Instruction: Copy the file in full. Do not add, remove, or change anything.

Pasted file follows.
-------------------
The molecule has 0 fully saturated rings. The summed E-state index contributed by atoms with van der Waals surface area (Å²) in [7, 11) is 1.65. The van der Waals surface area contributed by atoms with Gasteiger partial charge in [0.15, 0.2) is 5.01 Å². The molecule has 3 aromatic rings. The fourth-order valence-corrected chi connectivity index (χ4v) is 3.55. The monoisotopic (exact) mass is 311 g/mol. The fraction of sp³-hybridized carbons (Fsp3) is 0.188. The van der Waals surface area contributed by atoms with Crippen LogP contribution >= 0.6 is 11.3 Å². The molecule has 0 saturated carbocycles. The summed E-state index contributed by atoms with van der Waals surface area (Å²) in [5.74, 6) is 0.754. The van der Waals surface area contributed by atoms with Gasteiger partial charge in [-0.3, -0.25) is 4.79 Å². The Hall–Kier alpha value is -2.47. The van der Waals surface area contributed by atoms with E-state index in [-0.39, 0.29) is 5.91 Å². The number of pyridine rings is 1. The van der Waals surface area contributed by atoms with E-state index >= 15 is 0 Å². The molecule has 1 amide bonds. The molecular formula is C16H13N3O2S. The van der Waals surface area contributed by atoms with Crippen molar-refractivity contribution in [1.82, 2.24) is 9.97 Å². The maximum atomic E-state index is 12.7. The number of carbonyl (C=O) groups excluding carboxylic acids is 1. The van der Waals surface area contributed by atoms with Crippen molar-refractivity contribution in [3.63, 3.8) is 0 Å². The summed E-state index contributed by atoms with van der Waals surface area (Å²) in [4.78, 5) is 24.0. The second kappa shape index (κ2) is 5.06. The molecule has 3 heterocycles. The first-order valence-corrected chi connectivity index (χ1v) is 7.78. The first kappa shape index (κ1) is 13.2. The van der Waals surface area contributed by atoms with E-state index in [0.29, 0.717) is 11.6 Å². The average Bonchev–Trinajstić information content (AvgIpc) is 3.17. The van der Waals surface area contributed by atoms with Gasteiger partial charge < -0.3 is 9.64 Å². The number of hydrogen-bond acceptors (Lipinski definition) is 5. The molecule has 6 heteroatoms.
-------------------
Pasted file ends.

The molecule has 0 fully saturated rings. The summed E-state index contributed by atoms with van der Waals surface area (Å²) in [7, 11) is 1.65. The van der Waals surface area contributed by atoms with Gasteiger partial charge in [0.15, 0.2) is 5.01 Å². The molecule has 3 aromatic rings. The fourth-order valence-corrected chi connectivity index (χ4v) is 3.55. The monoisotopic (exact) mass is 311 g/mol. The fraction of sp³-hybridized carbons (Fsp3) is 0.188. The van der Waals surface area contributed by atoms with Crippen LogP contribution >= 0.6 is 11.3 Å². The molecule has 0 saturated carbocycles. The summed E-state index contributed by atoms with van der Waals surface area (Å²) in [5.74, 6) is 0.754. The van der Waals surface area contributed by atoms with Gasteiger partial charge in [-0.3, -0.25) is 4.79 Å². The Hall–Kier alpha value is -2.47. The van der Waals surface area contributed by atoms with E-state index in [-0.39, 0.29) is 5.91 Å². The number of pyridine rings is 1. The van der Waals surface area contributed by atoms with E-state index >= 15 is 0 Å². The molecule has 1 amide bonds. The molecular formula is C16H13N3O2S. The van der Waals surface area contributed by atoms with Crippen molar-refractivity contribution in [1.82, 2.24) is 9.97 Å². The maximum atomic E-state index is 12.7. The number of carbonyl (C=O) groups excluding carboxylic acids is 1. The van der Waals surface area contributed by atoms with Crippen molar-refractivity contribution in [3.63, 3.8) is 0 Å². The summed E-state index contributed by atoms with van der Waals surface area (Å²) in [4.78, 5) is 24.0. The second kappa shape index (κ2) is 5.06. The molecule has 3 heterocycles. The first-order valence-corrected chi connectivity index (χ1v) is 7.78. The first kappa shape index (κ1) is 13.2. The van der Waals surface area contributed by atoms with E-state index in [0.29, 0.717) is 11.6 Å². The average Bonchev–Trinajstić information content (AvgIpc) is 3.17. The van der Waals surface area contributed by atoms with Gasteiger partial charge < -0.3 is 9.64 Å². The number of hydrogen-bond acceptors (Lipinski definition) is 5. The molecule has 6 heteroatoms.